For most people neither of these are deal-breakers.
In this section we’ll cover two different ways to get started with this strategy.
As you read this, keep in mind: we’re using the Google Display Network in our example because it’s by far the most popular. However, you can use these same basic techniques with many other ad networks.
1. Determine if the Publisher is Using the Google Display Network
A simple way to check if the site is using Google display is to check the website itself. Any banners that are being run on Google display will have the Google Display Network badge in the corner.
Here’s how this icon looks like. [Image Source: forbes.com]
You can also use Adbeat to see what ad networks the selected site partners with, and if Google Display is among them.
CTA: Adbeat is a tool that allows you to find out what networks any website partners with. Moreover, Adbeat can show you whether your competitors use websites on which you decide to launch your ad campaigns. Try it for free now!
Let’s imagine that we need to know what networks the Forbes website is working with.
To do this, we enter the word “forbes” in the search and open Adbeat publisher profile:
Immediately after that, you will see a complete list of all the networks that partner with the Forbes website. Google Display is among them, bingo!
This means that you can run a test campaign on Forbes using the Google Display Network.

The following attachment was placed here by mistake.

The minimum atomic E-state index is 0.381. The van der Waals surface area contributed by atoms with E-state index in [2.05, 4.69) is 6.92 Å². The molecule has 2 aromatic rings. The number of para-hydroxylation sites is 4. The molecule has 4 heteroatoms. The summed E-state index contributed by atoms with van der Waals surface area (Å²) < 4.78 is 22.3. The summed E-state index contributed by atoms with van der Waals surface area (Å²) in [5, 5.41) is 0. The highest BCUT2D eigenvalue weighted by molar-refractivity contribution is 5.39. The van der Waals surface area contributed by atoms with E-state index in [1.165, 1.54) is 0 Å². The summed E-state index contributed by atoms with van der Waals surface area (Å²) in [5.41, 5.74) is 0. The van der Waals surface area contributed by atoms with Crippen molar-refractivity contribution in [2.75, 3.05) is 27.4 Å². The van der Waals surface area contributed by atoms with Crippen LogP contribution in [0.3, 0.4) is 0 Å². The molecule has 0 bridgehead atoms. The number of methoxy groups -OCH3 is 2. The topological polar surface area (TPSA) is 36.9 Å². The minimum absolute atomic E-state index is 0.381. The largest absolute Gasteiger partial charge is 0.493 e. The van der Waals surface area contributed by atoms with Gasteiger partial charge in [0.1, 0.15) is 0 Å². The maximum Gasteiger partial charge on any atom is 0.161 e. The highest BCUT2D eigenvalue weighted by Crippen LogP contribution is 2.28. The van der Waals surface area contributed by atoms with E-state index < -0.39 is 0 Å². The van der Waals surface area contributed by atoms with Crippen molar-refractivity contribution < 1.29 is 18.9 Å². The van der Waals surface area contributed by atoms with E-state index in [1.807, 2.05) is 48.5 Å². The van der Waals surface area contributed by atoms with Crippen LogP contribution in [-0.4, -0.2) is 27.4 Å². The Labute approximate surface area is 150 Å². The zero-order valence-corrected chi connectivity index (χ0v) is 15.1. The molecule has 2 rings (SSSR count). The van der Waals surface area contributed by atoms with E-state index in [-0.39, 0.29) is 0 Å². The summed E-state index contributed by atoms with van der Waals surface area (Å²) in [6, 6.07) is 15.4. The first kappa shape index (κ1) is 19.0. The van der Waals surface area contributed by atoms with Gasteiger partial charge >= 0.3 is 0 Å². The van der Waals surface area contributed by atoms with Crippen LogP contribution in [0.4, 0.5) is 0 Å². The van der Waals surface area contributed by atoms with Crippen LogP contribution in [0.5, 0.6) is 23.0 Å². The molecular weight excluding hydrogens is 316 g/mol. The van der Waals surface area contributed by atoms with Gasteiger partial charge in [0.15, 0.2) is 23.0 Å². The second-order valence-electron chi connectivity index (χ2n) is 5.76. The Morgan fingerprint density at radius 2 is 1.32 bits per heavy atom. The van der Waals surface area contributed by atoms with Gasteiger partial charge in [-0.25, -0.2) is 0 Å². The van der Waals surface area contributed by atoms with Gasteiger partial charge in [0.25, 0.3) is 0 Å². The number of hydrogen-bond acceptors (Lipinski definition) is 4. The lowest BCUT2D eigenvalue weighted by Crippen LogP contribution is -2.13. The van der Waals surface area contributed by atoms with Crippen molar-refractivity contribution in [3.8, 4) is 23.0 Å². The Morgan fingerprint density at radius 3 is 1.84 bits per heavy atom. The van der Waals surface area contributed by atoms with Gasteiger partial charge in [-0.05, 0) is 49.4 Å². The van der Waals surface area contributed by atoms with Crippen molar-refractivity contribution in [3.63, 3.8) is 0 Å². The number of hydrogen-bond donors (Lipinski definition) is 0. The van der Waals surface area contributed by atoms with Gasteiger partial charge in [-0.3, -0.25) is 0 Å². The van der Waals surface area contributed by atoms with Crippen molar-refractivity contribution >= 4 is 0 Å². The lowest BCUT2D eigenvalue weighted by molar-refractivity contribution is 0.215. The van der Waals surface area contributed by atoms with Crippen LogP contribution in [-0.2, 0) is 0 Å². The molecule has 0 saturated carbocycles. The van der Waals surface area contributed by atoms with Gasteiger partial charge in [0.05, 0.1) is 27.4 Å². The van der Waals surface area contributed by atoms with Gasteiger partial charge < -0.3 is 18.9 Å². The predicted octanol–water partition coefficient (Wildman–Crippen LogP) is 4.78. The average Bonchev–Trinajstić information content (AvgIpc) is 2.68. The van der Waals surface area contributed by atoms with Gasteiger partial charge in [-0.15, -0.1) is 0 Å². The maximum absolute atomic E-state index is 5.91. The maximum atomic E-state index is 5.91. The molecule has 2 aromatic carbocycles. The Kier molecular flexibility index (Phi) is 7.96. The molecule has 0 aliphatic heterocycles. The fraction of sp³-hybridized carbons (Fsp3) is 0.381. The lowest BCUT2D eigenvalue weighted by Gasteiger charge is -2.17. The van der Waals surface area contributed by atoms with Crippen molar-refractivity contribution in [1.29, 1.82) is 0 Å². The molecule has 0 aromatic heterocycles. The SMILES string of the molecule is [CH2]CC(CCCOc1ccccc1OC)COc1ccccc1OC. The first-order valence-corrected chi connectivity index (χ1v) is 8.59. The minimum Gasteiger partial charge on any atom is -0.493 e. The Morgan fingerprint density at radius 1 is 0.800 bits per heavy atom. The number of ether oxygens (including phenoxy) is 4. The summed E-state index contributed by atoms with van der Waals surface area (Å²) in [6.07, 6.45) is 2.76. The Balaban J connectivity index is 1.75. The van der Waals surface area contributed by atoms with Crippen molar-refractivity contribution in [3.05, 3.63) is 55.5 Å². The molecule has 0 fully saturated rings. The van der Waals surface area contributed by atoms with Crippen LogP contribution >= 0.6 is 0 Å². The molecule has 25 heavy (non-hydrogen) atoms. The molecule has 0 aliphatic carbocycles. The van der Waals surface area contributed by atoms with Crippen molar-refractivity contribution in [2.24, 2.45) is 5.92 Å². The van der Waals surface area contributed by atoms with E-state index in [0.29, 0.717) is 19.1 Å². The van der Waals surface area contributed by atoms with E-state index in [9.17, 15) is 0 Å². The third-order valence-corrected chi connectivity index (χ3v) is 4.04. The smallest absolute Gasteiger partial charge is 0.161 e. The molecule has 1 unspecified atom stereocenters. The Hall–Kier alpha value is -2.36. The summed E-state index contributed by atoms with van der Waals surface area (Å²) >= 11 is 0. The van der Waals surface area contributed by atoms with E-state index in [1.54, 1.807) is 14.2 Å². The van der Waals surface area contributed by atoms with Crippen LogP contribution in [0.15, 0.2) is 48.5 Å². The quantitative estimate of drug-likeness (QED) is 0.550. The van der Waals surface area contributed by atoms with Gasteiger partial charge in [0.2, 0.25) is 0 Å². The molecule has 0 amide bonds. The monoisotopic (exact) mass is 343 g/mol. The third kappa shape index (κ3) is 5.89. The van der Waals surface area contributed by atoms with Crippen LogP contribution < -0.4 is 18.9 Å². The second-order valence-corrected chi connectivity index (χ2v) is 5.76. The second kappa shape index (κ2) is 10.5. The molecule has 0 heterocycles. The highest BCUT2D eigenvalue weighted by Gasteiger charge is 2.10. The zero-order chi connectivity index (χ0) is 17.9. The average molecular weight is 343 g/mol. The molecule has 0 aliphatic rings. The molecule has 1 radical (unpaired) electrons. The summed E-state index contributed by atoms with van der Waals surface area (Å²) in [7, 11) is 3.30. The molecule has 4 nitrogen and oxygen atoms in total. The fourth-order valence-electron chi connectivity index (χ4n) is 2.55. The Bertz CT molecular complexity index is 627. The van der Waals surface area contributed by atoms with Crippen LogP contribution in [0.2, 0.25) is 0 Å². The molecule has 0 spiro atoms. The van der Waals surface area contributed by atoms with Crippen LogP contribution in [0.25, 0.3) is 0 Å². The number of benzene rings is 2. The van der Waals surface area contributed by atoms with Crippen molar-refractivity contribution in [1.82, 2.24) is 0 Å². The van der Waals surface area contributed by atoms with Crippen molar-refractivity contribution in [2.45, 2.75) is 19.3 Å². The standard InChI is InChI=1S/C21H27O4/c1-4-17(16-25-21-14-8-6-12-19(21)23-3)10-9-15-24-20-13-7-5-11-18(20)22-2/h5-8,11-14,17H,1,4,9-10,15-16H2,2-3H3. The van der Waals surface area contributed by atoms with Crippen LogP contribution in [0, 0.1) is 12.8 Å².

2. Create a List of Related Sites
If for whatever reason you aren’t able to run on the exact publisher site you want through an ad network (or aren’t able to get enough traffic for your test) you can try running on some related sites instead.
In order to find relevant sites for your ads, you can use different tactics.
First, you can use a free tool called Google Display Planner. It’s a great resource for generating ideas for ad placements and targeting settings.
Second, you can use your own campaign performance data.
If you have already used Google Display targeting options (interests, topics, keywords) for several weeks or months, you can check the placement report. It will show you relevant display domains and placements.
After you’ve create your list of relevant sites, you can check how much traffic each of them receives using Alexa Rank.
To do this, enter the name of the site in the Alexa search bar:
Let’s check how popular the website of “The New York Times” is.
On the next page you will see its global traffic rank: